The Office of Non-Compliance, located within the Earlsfort Terrace exhibition site, will function as a promoter of ideas around a laundry list of non-conformist art proposals. The Office’s practice will be fuelled by the idea that not only has the world been transformed in the last few decades, the very concept of change itself has changed utterly. This element of the exhibition looks to highlight less conventional, largely artist-led models of art discourse, production and presentation. The Office of Non-Compliance will include ad-hoc, accessible structures for discourse around art and its place in society, such as a Bank of Problems, a Bank of Possibilities, One Problem a Week and a curated forum exploring one topical problem per week.
The bullshit quotient in the above extract is high, as might be expected (although the author apparently doesn’t know the difference between “cite” and “site”). And, judging from the above, you can bet your life that Dublin Contemporary 2011 will be choc-full of works which will (according to their creators) make important statements about politics, economics and social injustice.
Yet Robert Hughes, as long ago as 1992, disposed of the argument for art as an agent of political and social influence. The following extract is from his angry but totally coherent book, Culture of Complaint:
It seems to me that there is absolutely no reason why a museum, any museum, should favour art which is overtly political over art which is not. Today’s political art is only a coda to the idea that painting and sculpture can provoke social change.Throughout the whole history of the avant-garde, this hope has been refuted by experience. No work of art in the twentieth century has ever had the kind of impact that Uncle Tom’s Cabin did on the way Americans thought about slavery, or The Gulag Archipelago did on illusions about the real nature of Communism. The most celebrated, widely reproduced and universally recognizable political painting of the twentieth century is Picasso’s Guemica, and it didn’t change Franco’s regime one inch or shorten his life by so much as one day. What really changes political opinion is events, argument, press photographs, and TV.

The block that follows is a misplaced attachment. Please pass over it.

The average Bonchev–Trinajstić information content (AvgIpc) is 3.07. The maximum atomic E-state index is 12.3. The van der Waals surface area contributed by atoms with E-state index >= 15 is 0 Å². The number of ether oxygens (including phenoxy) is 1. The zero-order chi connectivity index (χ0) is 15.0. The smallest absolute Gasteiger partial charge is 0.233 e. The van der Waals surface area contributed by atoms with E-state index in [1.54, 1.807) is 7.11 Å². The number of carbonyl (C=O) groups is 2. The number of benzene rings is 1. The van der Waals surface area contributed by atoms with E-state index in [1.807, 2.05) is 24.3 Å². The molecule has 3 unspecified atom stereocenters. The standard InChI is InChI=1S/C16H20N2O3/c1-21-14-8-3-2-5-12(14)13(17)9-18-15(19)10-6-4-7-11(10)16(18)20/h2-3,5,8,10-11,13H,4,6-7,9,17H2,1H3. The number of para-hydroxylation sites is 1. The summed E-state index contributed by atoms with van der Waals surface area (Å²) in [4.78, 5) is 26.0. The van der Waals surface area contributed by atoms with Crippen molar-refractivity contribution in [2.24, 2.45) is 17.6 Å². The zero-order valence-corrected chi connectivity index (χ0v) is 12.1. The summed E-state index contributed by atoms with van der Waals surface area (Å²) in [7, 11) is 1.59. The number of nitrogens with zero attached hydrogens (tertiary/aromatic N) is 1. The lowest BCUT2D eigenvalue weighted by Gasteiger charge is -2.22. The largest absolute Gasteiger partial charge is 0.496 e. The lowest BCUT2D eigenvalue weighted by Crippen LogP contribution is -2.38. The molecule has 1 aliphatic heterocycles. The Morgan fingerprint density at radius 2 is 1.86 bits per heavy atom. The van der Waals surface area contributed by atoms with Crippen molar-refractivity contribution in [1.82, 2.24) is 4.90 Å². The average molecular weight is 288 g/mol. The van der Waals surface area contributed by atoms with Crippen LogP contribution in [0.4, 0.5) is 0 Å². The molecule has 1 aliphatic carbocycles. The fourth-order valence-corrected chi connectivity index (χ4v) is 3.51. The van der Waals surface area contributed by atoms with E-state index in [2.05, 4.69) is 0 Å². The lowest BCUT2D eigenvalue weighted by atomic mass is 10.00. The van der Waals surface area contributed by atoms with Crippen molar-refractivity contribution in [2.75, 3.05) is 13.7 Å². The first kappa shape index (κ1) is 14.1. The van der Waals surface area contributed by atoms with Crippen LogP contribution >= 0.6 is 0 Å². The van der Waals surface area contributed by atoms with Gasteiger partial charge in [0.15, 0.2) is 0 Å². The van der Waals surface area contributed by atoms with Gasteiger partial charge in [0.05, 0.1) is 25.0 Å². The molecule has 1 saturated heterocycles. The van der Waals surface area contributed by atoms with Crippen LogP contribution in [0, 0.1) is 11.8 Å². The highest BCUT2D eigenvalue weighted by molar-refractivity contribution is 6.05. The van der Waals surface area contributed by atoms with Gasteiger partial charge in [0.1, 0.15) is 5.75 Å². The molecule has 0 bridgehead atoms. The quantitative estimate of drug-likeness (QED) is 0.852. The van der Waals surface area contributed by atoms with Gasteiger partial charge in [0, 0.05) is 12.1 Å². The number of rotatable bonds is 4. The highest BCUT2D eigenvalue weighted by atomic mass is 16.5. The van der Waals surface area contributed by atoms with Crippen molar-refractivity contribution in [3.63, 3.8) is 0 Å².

The catalogue convention of the nineties is to dwell on activist artists “addressing issues” of racism, sexism, AIDS, and so forth. But an artist’s merits are not a function of his or her gender, ideology, sexual preference, skin colour or medical condition, and to address an issue is not to address a public. The HIV virus isn’t listening. Joe Sixpack isn’t looking … The political art we have in postmodernist America is one long exercise in preaching to the converted… it consists basically of taking an unexceptionable if obvious idea — “racism is wrong”, or “New York shouldn’t have thousands of beggars and lunatics on the street” – then coding it so obliquely that when the viewer has re-translated it he feels the glow of being included in what we call the “discourse” of the art world. But the fact that a work of art is about AIDS or bigotry no more endows it with aesthetic merit than the fact that it’s about mermaids and palm trees.
.….In any case, much of the new activist art is so badly made that only its context — its presence in a museum – suggests that it has any aesthetic intention. I know that such an objection cuts no ice with many people: merely to ask that a work of art be well made is, to them, a sign of elitism, and presumably some critics would theorize that a badly made work of art is only a metaphor of how ratty the rest of the world of production has become, now that the ethic of craftsmanship has largely disappeared, so that artistic ineptitude thrust into the museum context has acquired some kind of critical function.
I will no doubt visit Dublin Contemporary 2011. And I am equally sure that I will be saddened, frustrated and even annoyed by the experience. You, dear reader, can decide whether this makes me a sad and grumpy reactionary or the equivalent of the young child who points out that the emperor has no clothes.